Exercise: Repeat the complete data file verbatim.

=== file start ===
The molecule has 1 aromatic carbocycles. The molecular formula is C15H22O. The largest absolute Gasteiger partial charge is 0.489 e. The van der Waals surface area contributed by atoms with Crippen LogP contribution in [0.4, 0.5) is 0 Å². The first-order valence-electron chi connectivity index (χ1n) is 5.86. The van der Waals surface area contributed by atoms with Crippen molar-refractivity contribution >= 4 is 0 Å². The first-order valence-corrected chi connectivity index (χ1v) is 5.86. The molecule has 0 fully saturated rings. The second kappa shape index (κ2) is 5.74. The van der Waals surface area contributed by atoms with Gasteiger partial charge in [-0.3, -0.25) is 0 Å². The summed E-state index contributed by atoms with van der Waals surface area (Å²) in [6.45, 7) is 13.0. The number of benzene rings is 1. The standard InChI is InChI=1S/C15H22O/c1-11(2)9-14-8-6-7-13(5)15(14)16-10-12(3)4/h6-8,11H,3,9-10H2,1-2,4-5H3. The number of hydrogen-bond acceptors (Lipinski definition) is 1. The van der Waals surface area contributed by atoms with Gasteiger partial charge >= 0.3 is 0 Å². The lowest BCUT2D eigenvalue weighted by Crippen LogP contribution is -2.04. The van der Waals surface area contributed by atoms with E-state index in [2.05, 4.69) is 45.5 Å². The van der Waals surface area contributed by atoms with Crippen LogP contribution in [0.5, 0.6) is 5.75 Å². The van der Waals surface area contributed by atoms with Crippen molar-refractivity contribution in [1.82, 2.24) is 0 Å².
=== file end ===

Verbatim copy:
The molecule has 1 aromatic carbocycles. The molecular formula is C15H22O. The largest absolute Gasteiger partial charge is 0.489 e. The van der Waals surface area contributed by atoms with Crippen LogP contribution in [0.4, 0.5) is 0 Å². The first-order valence-electron chi connectivity index (χ1n) is 5.86. The van der Waals surface area contributed by atoms with Crippen molar-refractivity contribution >= 4 is 0 Å². The first-order valence-corrected chi connectivity index (χ1v) is 5.86. The molecule has 0 fully saturated rings. The second kappa shape index (κ2) is 5.74. The van der Waals surface area contributed by atoms with Gasteiger partial charge in [-0.3, -0.25) is 0 Å². The summed E-state index contributed by atoms with van der Waals surface area (Å²) in [6.45, 7) is 13.0. The number of benzene rings is 1. The standard InChI is InChI=1S/C15H22O/c1-11(2)9-14-8-6-7-13(5)15(14)16-10-12(3)4/h6-8,11H,3,9-10H2,1-2,4-5H3. The number of hydrogen-bond acceptors (Lipinski definition) is 1. The van der Waals surface area contributed by atoms with Gasteiger partial charge >= 0.3 is 0 Å². The lowest BCUT2D eigenvalue weighted by Crippen LogP contribution is -2.04. The van der Waals surface area contributed by atoms with E-state index in [2.05, 4.69) is 45.5 Å². The van der Waals surface area contributed by atoms with Crippen LogP contribution in [0.5, 0.6) is 5.75 Å². The van der Waals surface area contributed by atoms with Crippen molar-refractivity contribution in [1.82, 2.24) is 0 Å².